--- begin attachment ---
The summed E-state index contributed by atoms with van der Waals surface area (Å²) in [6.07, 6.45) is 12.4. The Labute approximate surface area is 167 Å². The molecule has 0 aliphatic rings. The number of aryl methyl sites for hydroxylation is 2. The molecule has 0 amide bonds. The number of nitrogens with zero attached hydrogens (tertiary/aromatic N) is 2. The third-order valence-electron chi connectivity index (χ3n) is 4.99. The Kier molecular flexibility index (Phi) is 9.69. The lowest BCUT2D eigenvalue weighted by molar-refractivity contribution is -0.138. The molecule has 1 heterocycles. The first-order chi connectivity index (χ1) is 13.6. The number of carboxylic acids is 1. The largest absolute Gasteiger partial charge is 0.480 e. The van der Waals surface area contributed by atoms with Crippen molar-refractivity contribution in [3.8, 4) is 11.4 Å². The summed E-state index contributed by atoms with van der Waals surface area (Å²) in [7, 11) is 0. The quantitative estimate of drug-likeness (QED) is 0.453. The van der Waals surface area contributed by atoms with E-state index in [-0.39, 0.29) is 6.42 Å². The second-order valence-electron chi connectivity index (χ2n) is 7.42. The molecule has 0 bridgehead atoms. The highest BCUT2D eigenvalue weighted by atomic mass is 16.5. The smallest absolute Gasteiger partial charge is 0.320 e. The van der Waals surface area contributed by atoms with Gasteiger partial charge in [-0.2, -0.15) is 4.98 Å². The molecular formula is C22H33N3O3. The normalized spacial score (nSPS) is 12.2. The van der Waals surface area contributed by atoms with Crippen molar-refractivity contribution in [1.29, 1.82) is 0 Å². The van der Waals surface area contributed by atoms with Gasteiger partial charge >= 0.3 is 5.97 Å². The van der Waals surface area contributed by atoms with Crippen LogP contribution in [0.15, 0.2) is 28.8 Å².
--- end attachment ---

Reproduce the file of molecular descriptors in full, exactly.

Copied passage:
The summed E-state index contributed by atoms with van der Waals surface area (Å²) in [6.07, 6.45) is 12.4. The Labute approximate surface area is 167 Å². The molecule has 0 aliphatic rings. The number of aryl methyl sites for hydroxylation is 2. The molecule has 0 amide bonds. The number of nitrogens with zero attached hydrogens (tertiary/aromatic N) is 2. The third-order valence-electron chi connectivity index (χ3n) is 4.99. The Kier molecular flexibility index (Phi) is 9.69. The lowest BCUT2D eigenvalue weighted by molar-refractivity contribution is -0.138. The molecule has 1 heterocycles. The first-order chi connectivity index (χ1) is 13.6. The number of carboxylic acids is 1. The largest absolute Gasteiger partial charge is 0.480 e. The van der Waals surface area contributed by atoms with Crippen molar-refractivity contribution in [3.8, 4) is 11.4 Å². The summed E-state index contributed by atoms with van der Waals surface area (Å²) in [7, 11) is 0. The quantitative estimate of drug-likeness (QED) is 0.453. The van der Waals surface area contributed by atoms with E-state index in [-0.39, 0.29) is 6.42 Å². The second-order valence-electron chi connectivity index (χ2n) is 7.42. The molecule has 0 bridgehead atoms. The highest BCUT2D eigenvalue weighted by atomic mass is 16.5. The smallest absolute Gasteiger partial charge is 0.320 e. The van der Waals surface area contributed by atoms with Gasteiger partial charge in [-0.2, -0.15) is 4.98 Å². The molecular formula is C22H33N3O3. The normalized spacial score (nSPS) is 12.2. The van der Waals surface area contributed by atoms with Crippen molar-refractivity contribution in [1.29, 1.82) is 0 Å². The van der Waals surface area contributed by atoms with Gasteiger partial charge >= 0.3 is 5.97 Å². The van der Waals surface area contributed by atoms with Crippen LogP contribution in [0.15, 0.2) is 28.8 Å².